The new children’s BMI scale rises to 60 as childhood obesity increases

In the last few decades, severe childhood obesity in America has nearly quadrupled, experts said.

WASHINGTON — U.S. health officials have revamped a tool to track rising cases of severe childhood obesity that had previously disappeared from the charts.

Updated growth charts released Thursday by the Centers for Disease Control and Prevention now extend to a body mass index of 60 — up from previous charts that stopped at a BMI of 37, with additional categories to track obesity Children aged 2 to 19 years.

In the last few decades, severe childhood obesity in America has nearly quadrupled, experts said.

“A decade ago, we realized that we were kind of beating our growth charts,” said Dr. Tom Inge, who directs the weight loss surgery program at Lurie Children’s Hospital of Chicago.

The CDC charts are the most widely used tool in the US to track children’s growth and development. Parents are used to discussing the progress of their children’s growth from the time they are babies, noted Dr. Alyson Goodman of the CDC. The new charts will be “extremely helpful” in forging better conversations between parents and healthcare providers, she said.

“They use these charts as a visual aid,” Goodman said.

The old charts have been used since 2000. They were based on data from US surveys conducted from 1963 to 1994, when far fewer children were obese, let alone severely obese, said Cynthia Ogden, a CDC epidemiologist. Today, about 4.5 million children – about 6% – fall into this category

Growth charts show developmental patterns by age, expressed in BMI, a calculation of height and weight, and also in curves called percentiles. Unlike adults, children are not classified as obese or severely obese based on a strict BMI cut-off, Inge noted. Instead, children are described as obese based on percentiles — where they fall compared to other children their age.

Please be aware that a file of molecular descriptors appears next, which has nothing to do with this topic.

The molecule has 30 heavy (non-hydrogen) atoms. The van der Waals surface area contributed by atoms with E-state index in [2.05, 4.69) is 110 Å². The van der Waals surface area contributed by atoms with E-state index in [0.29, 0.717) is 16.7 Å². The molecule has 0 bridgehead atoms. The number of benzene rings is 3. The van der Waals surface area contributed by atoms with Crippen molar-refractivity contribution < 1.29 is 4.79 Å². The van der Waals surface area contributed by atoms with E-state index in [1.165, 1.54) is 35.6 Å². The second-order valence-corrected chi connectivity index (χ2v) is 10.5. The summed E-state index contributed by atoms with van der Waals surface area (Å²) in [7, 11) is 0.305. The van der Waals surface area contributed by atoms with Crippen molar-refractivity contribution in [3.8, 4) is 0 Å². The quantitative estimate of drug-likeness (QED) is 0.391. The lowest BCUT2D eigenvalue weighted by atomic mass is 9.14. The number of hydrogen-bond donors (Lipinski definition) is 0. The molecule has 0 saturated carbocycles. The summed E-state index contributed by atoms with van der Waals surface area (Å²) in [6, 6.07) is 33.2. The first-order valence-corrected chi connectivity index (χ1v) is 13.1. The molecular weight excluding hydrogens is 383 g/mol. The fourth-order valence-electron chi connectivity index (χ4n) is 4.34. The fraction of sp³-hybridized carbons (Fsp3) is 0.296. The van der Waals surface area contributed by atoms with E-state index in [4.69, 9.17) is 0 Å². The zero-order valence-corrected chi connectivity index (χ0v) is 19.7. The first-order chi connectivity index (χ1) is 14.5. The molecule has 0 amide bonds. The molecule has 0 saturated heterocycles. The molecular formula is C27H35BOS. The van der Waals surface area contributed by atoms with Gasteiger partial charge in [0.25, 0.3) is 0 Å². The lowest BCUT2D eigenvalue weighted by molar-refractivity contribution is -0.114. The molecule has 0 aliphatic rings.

A child is considered obese when they reach the 95th percentile on the growth charts and are severely obese at 120% of that mark—or have a BMI of 35 or greater. according to CDC. For example, a 17-year-old boy who is 5 feet, 8 inches tall and weighs 250 pounds would have a BMI of 38 and would be described as severely obese.

The old charts didn’t include kids like Bryan Alcala of Aurora, Illinois, who first sought help in 2019 as a high school freshman measuring 5 feet, 5 inches and weighing about 300 pounds.

“That’s when it kind of got out of hand,” recalls Alcala, who gained extra pounds after developing a rare bone disease as a child that limited his activity.

Kids like Alcala, with BMIs of 45, 50 or higher, topped the CDC charts, making it difficult to assess their status or properly represent their progress, which often delayed treatment, Inge said.

“It’s like driving a car at night, with no headlights and no dashboard,” said Inge. “You don’t know where they stand in relation to their peers.”

Alcala, now 17, had weight-loss surgery in April and lost 115 pounds, with ten more to come.

“Everything is going well now,” he says.

However, an expert questioning the use of BMI to assess adults said doctors need to be careful when using the new charts with children. They should focus on behaviors that lead to weight gain and be careful not to stigmatize children and families, said Dr. Tracy Richmond, associate professor of pediatrics at Harvard Medical School.

“I find it problematic to use it as a visual tool for families,” Richmond said. “The family and the child already know that they live in one big body. We clinicians will not provide any new information with it.”

But Erika Alcala, Bryan’s mother, said she was glad the new growth charts would include children like her son.

“Until you see it on paper and in front of you, you don’t know,” she said. The new children’s BMI scale rises to 60 as childhood obesity increases

Laura Coffey

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